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Article

# Simultaneous Identification of Volatility and Mean-Reverting Parameter for European Option under Fractional CKLS Model

by
Jiajia Zhao
and
Zuoliang Xu
*
School of Mathematics, Renmin University of China, Beijing 100872, China
*
Author to whom correspondence should be addressed.
Fractal Fract. 2022, 6(7), 344; https://doi.org/10.3390/fractalfract6070344
Submission received: 21 May 2022 / Revised: 13 June 2022 / Accepted: 14 June 2022 / Published: 21 June 2022

## Abstract

:
In this paper, we reconstruct the time-dependent volatility function of the underlying asset and the mean-reverting parameter $γ$ of the interest rate for European options under the fractional Chan–Karolyi–Longstaff–Sanders (CKLS) stochastic interest rate model. Tikhonov regularization is used to solve the ill-posedness of the inverse problem. The existence and stability of the solution of the regularization problem are given. We employ the alternating direction method of multipliers (ADMM) to iteratively optimize the volatility function and the parameter $γ$. Finally, numerical simulations and the empirical analysis are presented to illustrate the efficiency of the proposed method.

## 1. Introduction

Black-Scholes (B-S) model [1] made a breakthrough in option pricing, which gives the analytic expression of European option based on the Geometric Brownian motion. However, B-S model can not accurately describe the growing option market due to the long-term dependence of the underlying logarithmic returns. Fractional Brownian motion(fBm) was employed to describe it by $B H , H ∈ ( 0 , 1 )$ which was suggested by Mandelbrot and Van Ness [2] as an integral representation of Brownian motion process. If $H ∈ ( 1 / 2 , 1 )$, the increment of fBm has a positive correlation. Furthermore, it has a negative correlation when $H ∈ ( 0 , 1 / 2 )$. Hu and Øskendal [3] applied Wick-It$o ^$ product to give the analytic expression of European option under the fBm framework. Necula [4] gave a risk-neutral valuation theorem when the underlying is driven by fBm $B H , H ∈ ( 1 / 2 , 1 )$. Huang et al. [5] deduced the analytic formula of European option for the fractional Vasicek stochastic interest rate model.
The short-term riskless interest rate is one of the most basic and vital parameters in the financial market. A lot of models have been proposed to interpret its behavior such as Vasicek model [6], Cox–Ingersoll–Ross (CIR) model [7], Constant Elasticity of Variance (CEV) model [8] and so on. Chan et al. [9] popularized the above models to the Chan–Karolyi–Longstaff–Sanders (CKLS) model as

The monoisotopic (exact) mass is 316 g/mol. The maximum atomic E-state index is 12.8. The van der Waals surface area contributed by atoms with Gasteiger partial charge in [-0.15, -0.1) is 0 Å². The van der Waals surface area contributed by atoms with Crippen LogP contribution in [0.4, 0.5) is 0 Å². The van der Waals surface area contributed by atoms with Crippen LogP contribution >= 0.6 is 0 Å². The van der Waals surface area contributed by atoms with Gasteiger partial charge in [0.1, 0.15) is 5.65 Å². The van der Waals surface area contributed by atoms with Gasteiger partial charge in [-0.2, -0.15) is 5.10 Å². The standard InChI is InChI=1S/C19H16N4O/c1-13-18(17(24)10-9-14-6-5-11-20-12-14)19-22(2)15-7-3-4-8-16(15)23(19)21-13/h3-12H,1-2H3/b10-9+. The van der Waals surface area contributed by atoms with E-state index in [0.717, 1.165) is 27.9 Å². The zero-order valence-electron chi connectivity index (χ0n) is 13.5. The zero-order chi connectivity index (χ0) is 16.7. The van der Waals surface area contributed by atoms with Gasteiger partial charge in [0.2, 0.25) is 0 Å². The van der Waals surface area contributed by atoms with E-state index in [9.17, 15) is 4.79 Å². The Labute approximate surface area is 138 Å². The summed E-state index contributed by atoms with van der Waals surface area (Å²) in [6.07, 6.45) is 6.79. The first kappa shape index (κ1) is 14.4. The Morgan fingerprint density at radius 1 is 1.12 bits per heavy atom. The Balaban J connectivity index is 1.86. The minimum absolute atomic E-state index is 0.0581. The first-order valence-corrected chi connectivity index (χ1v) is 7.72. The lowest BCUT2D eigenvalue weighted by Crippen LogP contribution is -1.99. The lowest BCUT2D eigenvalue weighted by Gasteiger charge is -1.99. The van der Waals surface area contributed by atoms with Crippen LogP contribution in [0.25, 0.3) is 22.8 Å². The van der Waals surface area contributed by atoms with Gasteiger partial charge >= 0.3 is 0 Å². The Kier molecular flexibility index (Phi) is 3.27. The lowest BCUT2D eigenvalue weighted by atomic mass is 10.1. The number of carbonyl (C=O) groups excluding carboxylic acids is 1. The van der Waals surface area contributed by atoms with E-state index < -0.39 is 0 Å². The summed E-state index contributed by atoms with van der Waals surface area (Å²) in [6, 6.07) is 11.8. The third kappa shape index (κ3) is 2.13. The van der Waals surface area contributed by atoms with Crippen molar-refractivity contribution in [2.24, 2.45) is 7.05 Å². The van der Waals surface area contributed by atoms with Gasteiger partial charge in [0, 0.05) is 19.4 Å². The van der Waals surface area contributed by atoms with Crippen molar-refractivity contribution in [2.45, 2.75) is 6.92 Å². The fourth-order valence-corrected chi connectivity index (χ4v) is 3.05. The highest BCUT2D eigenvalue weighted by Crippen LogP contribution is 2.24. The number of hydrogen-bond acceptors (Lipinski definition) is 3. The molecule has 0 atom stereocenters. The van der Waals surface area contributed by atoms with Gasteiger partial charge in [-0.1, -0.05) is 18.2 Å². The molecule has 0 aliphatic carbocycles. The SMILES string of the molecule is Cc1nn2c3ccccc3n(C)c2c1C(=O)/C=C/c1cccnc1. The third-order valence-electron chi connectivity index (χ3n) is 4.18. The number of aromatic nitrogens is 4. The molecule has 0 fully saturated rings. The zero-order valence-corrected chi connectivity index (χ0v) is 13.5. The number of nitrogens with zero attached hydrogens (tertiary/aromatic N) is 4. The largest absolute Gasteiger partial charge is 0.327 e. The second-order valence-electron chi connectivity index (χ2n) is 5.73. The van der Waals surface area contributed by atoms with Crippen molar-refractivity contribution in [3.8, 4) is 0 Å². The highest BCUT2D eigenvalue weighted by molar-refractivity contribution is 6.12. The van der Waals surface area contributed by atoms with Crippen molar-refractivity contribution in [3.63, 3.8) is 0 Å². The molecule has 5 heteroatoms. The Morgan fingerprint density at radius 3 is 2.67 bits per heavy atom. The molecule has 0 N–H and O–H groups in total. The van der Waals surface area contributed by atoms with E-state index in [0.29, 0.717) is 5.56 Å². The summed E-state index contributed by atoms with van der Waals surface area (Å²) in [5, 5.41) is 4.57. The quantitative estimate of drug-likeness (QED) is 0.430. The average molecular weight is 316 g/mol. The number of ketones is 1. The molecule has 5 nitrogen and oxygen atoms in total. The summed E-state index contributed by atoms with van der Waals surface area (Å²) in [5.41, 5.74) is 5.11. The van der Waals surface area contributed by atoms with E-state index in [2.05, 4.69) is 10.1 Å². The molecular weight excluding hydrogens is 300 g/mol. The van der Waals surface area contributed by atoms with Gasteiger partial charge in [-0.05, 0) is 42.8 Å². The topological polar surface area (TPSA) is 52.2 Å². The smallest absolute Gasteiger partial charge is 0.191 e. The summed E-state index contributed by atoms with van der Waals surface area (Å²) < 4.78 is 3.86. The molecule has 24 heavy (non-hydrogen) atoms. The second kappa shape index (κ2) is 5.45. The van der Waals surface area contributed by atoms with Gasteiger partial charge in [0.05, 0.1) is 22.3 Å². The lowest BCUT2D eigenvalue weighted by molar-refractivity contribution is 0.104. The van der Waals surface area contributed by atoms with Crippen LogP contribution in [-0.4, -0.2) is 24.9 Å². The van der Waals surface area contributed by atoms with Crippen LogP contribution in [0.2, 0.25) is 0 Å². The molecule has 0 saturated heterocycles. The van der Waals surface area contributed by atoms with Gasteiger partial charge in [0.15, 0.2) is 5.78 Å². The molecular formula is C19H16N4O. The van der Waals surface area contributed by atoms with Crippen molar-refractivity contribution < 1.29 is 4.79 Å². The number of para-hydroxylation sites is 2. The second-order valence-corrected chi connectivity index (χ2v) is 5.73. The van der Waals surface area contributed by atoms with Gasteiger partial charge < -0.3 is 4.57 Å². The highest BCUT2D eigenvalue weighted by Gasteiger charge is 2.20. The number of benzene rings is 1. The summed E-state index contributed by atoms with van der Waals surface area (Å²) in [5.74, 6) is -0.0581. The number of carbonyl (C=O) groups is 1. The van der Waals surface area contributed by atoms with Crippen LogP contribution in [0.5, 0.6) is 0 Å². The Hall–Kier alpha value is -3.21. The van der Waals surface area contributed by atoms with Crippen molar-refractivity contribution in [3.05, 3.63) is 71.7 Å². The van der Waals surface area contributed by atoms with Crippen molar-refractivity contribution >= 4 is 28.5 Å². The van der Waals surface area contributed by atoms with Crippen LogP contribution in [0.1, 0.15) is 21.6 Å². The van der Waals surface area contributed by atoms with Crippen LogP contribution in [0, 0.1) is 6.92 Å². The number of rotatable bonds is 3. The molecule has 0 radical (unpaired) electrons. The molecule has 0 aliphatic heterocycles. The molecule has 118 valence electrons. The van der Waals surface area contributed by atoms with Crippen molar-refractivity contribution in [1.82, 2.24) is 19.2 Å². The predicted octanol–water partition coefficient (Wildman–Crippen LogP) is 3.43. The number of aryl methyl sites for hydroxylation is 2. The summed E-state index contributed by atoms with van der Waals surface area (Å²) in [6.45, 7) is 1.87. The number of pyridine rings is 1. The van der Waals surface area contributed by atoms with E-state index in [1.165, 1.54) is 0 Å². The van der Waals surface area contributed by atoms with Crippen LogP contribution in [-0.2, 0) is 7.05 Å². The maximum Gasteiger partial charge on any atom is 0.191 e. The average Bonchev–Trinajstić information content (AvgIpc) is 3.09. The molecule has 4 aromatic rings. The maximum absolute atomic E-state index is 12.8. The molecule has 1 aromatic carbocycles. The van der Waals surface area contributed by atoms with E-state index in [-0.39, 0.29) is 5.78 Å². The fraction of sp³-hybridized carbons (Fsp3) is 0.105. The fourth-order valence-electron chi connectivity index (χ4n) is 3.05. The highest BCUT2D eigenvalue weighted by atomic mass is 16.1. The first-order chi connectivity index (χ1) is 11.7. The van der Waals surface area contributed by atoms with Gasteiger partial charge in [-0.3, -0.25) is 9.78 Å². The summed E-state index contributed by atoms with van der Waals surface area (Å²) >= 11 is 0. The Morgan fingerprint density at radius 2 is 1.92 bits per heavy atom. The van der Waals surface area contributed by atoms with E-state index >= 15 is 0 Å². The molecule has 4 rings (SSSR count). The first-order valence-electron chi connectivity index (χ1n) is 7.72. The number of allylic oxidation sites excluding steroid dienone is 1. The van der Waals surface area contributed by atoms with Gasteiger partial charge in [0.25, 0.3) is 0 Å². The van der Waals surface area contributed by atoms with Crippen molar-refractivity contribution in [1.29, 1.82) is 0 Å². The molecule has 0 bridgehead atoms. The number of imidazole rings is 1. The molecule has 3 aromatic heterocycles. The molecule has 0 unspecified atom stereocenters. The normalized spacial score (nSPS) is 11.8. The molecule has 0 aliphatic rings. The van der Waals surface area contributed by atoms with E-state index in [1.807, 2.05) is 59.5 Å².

$d r = a ( b − r ) d t + ω r γ d B H$
Note that Equation (1) transforms to Vasicek model and CIR model when $γ = 0$ and $γ = 1 / 2$, respectively. Both models are widely used in market due to their analytical properties. However, for the general parameter $γ$ except for $γ = 0$ (Vasicek), $γ = 1 / 2$ (CIR) and $γ = 1$ [10], the explict expression for the bond price is hard to obtain. Thus, some methods have been developed for the approximation to the closed form solution such as Monte Carlo simulations [11], the analytical approximation formula [12,13,14] and numerical solutions of the corresponding partial differential Equation (PDE) [15,16]. Mao et al. [17] considered the Euler–Maruyama (EM) scheme for the typical hybrid mean-reverting $θ$-process and the convergence of EM solution when $γ ∈ [ 1 / 2 , 1 ]$. Wu et al. [18] gave the analytical properties and the convergence of numerical solutions in probability with $γ > 1$. As for the fractional CKLS model, Marie [19] discussed the local existence of solution in rough paths sense. Kubilius and $Med z ˇ i u ¯ nas$ [20] found the sufficiently simple conditions when the solution of fractional CKLS for $γ > 1$ and $H ∈ ( 1 / 2 , 1 )$ is positive, and obtained the convergence rate of the backward Euler approximation method for solutions of fractional CKLS model.